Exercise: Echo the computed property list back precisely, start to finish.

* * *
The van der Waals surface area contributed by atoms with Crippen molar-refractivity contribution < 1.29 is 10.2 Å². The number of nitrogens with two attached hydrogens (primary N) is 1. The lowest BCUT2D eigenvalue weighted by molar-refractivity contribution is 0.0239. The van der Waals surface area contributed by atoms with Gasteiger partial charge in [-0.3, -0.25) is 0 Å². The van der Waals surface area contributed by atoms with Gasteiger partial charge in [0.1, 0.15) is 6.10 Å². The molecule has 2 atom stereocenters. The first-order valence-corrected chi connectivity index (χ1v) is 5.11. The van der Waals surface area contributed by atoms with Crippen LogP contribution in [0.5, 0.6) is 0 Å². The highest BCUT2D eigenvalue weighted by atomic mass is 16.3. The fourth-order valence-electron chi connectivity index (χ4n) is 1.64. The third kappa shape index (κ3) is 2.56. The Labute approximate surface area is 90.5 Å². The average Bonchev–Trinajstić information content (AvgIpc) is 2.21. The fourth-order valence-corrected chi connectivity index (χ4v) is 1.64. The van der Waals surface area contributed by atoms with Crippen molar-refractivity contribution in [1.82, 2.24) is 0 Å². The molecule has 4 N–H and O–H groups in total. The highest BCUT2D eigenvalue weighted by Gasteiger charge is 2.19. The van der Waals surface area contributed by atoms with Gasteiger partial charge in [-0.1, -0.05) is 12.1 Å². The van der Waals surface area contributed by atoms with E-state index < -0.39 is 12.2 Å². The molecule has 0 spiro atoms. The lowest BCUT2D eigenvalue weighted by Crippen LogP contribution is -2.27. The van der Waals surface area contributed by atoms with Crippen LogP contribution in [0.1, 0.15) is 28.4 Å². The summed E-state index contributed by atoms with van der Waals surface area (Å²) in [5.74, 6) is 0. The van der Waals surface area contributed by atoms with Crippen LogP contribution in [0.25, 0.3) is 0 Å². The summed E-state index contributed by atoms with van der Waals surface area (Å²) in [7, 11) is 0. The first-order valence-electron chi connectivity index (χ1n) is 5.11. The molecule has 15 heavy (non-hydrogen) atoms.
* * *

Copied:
The van der Waals surface area contributed by atoms with Crippen molar-refractivity contribution < 1.29 is 10.2 Å². The number of nitrogens with two attached hydrogens (primary N) is 1. The lowest BCUT2D eigenvalue weighted by molar-refractivity contribution is 0.0239. The van der Waals surface area contributed by atoms with Gasteiger partial charge in [-0.3, -0.25) is 0 Å². The van der Waals surface area contributed by atoms with Gasteiger partial charge in [0.1, 0.15) is 6.10 Å². The molecule has 2 atom stereocenters. The first-order valence-corrected chi connectivity index (χ1v) is 5.11. The van der Waals surface area contributed by atoms with Crippen LogP contribution in [0.5, 0.6) is 0 Å². The highest BCUT2D eigenvalue weighted by atomic mass is 16.3. The fourth-order valence-electron chi connectivity index (χ4n) is 1.64. The third kappa shape index (κ3) is 2.56. The Labute approximate surface area is 90.5 Å². The average Bonchev–Trinajstić information content (AvgIpc) is 2.21. The fourth-order valence-corrected chi connectivity index (χ4v) is 1.64. The van der Waals surface area contributed by atoms with Crippen molar-refractivity contribution in [1.82, 2.24) is 0 Å². The molecule has 4 N–H and O–H groups in total. The highest BCUT2D eigenvalue weighted by Gasteiger charge is 2.19. The van der Waals surface area contributed by atoms with Gasteiger partial charge in [-0.1, -0.05) is 12.1 Å². The van der Waals surface area contributed by atoms with E-state index < -0.39 is 12.2 Å². The molecule has 0 spiro atoms. The lowest BCUT2D eigenvalue weighted by Crippen LogP contribution is -2.27. The van der Waals surface area contributed by atoms with Crippen LogP contribution in [0.1, 0.15) is 28.4 Å². The summed E-state index contributed by atoms with van der Waals surface area (Å²) in [5.74, 6) is 0. The van der Waals surface area contributed by atoms with Crippen LogP contribution in [0.25, 0.3) is 0 Å². The summed E-state index contributed by atoms with van der Waals surface area (Å²) in [7, 11) is 0. The first-order valence-electron chi connectivity index (χ1n) is 5.11. The molecule has 15 heavy (non-hydrogen) atoms.